Interview: Hi. My name is Officer Dante Servin and I murdered Rekia Boyd.

Disclaimer: This is socio-political satire.
First, let me just tell you that I am a proud white cop, and I did shoot and kill Rekia Boyd who just happens to be black. However, I don’t believe that I did anything wrong. I would have preferred that she did not die, but as I told that one French documentary team, my soul is clear.  Also, many people have claimed that this was race related and that is simply NOT true. In fact, I even live around many of the blacks. And my choice of address had NOTHING to do with the fact that I work right around the corner at the local police department and needed to reduce my commute. But I digress…  I have several reasons to believe that I am free of guilt. Here are some of them:
  1. I warned ALL OF THEM.

The day before I killed the girl, I asked a crowd of people in the neighborhood, “What do I have to do around here to get some peace, quiet and respect? Shoot someone?" You see? I gave them an opportunity to lower their music. I gave them 24 hours to realize that loud music won’t be tolerated. They didn’t listen.

  1. I am the LAW.

 I work for the illustrious Chicago Police Department. Even though you might have seen us in the news lately when one of my brothers in arms (Steve Mandell) was arrested for extorting local businessmen in a homemade torture chamber  I assure you that we are the good guys. In fact, I am only the 2nd Chicago cop to be indicted for a shooting since 1997. You may be thinking, “That’s just because the system doesn’t work,” but I assure you, it’s because we behave ourselves 98% of the time. That being said, we expect deference. That’s why when I drove up on a crowd of people at 1 AM whilst I was off duty, I expected to be obeyed when I demanded that they turn the music down. They didn’t. Luckily for me 2 circumstances lined up: 1) I already had my gun in my lap and 2) some black guy pulled a cell phone out. I shot at the guy, but unfortunately he was only wounded luckily he survived. Unluckily, Rekia, an innocent bystander, was killed. I swear to you that when I peeled off shooting my gun over my shoulder blindly, I was trying to hit the black guy, NOT Rekia.

  1. I was scared.

Truthfully, I was scared. You may be tempted to challenge this claim, but I was. You see, even though I have been trained by the city to responsibly handle high-danger and high-stress combat situations, I get really nervous around black guys, especially when they wear hoodies and baggy pants. It took such personal courage for me to decide to live in the Douglas Park area. You see, one of my vices is trap-music/gangster-rap/drill-music/crack-music. I have been listening to it for years now. In this "genre", I have listened to countless rappers declare that black manhood is linked to violence. So when I see black guys who look like the rappers, I instantly become anxious and apprehensive. This isn’t racism. Is it? I mean it's you black people who are informing me of what you all are capable of. I'm no expert on black people so I have to trust those who are.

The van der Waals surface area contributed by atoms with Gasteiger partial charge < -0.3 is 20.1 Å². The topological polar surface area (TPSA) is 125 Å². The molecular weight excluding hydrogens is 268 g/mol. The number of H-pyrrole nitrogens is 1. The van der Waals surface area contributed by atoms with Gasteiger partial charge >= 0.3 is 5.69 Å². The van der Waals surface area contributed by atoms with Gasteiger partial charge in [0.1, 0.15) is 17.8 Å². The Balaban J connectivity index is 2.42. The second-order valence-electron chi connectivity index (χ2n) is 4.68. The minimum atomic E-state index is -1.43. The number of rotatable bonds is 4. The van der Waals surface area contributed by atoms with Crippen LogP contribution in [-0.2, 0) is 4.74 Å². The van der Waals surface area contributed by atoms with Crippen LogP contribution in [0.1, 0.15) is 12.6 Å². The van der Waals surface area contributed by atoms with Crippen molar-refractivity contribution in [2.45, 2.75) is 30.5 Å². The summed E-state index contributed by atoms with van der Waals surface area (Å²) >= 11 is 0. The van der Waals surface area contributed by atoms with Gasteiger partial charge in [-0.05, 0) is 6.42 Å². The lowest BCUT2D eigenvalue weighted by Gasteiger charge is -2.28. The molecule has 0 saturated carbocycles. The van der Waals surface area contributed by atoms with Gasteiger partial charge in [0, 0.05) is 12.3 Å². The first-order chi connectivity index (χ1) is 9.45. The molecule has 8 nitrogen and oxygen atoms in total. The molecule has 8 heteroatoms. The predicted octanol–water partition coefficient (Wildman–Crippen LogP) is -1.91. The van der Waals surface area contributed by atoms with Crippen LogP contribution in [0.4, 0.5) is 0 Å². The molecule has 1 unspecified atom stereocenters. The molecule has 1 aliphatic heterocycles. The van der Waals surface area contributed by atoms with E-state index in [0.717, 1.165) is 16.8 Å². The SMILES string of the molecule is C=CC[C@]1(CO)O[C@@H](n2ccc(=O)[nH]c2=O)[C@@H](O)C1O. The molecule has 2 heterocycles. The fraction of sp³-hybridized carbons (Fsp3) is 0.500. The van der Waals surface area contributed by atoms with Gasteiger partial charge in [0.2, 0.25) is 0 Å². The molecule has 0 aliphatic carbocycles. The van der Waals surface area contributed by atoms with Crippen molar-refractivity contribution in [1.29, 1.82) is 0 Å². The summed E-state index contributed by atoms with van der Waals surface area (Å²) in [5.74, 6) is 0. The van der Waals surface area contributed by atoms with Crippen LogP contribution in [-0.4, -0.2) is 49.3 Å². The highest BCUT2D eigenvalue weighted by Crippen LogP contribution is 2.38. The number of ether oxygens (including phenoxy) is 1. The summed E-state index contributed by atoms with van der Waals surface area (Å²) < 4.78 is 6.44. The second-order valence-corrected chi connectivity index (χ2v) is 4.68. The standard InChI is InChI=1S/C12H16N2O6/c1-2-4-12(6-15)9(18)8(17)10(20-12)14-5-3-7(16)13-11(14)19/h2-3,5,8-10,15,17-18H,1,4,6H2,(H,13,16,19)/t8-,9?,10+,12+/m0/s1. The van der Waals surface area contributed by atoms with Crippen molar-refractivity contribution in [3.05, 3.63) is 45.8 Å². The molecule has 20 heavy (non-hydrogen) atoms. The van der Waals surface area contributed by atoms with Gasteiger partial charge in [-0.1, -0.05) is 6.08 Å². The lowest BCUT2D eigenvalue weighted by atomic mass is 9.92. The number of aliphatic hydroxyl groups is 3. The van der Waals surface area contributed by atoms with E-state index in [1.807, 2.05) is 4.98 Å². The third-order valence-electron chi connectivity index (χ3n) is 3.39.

In conclusion, I really hope you all understand that I am the real victim here. Just like my buddy and Fraternal Order of Police spokesman Pat Camden said, “It's a sad day when an officer is charged for doing something he was trained to do.” That being said, I am just going to be frank with you. I don’t view poor black people as full human beings which is why myself and my brothers in blue don’t treat you all with the humanity that us white people deserve. Which is why when we serve low risk warrants to many non-violent offenders, we knock doors down and tear up the house as is deserved. But we calmly enter white people’s houses and politely request cooperation because that is what civilized people deserve.

I hope you people reading this have a better understanding of what happened and I encourage you to change YOURSELF and you might get better treatment from the law. Even Louisiana Governor Bobby Jindal said that and he’s a brown person

Antonio Cross pictured on the left, was shot in the hand by Chicago Police Officer Dante Servin. He lived. The young lady pictured on the right was shot during the same altercation by Servin. She died. Her name is Rekia Boyd may her soul forever find peace.

DISCLAIMER: This interview did not take place. THIS IS SOCIO-POLITICAL SATIRE. Dante Servin did not provide any of the aforementioned copy. However, police brutality is STILL a very real problem for poor Latino and African Americans and it is a phenomenon that does not receive enough media attention. For every case that achieves notoriety, there are 10 that are swept under the rug. The time for action is long overdue…

Leave a comment

Please note, comments must be approved before they are published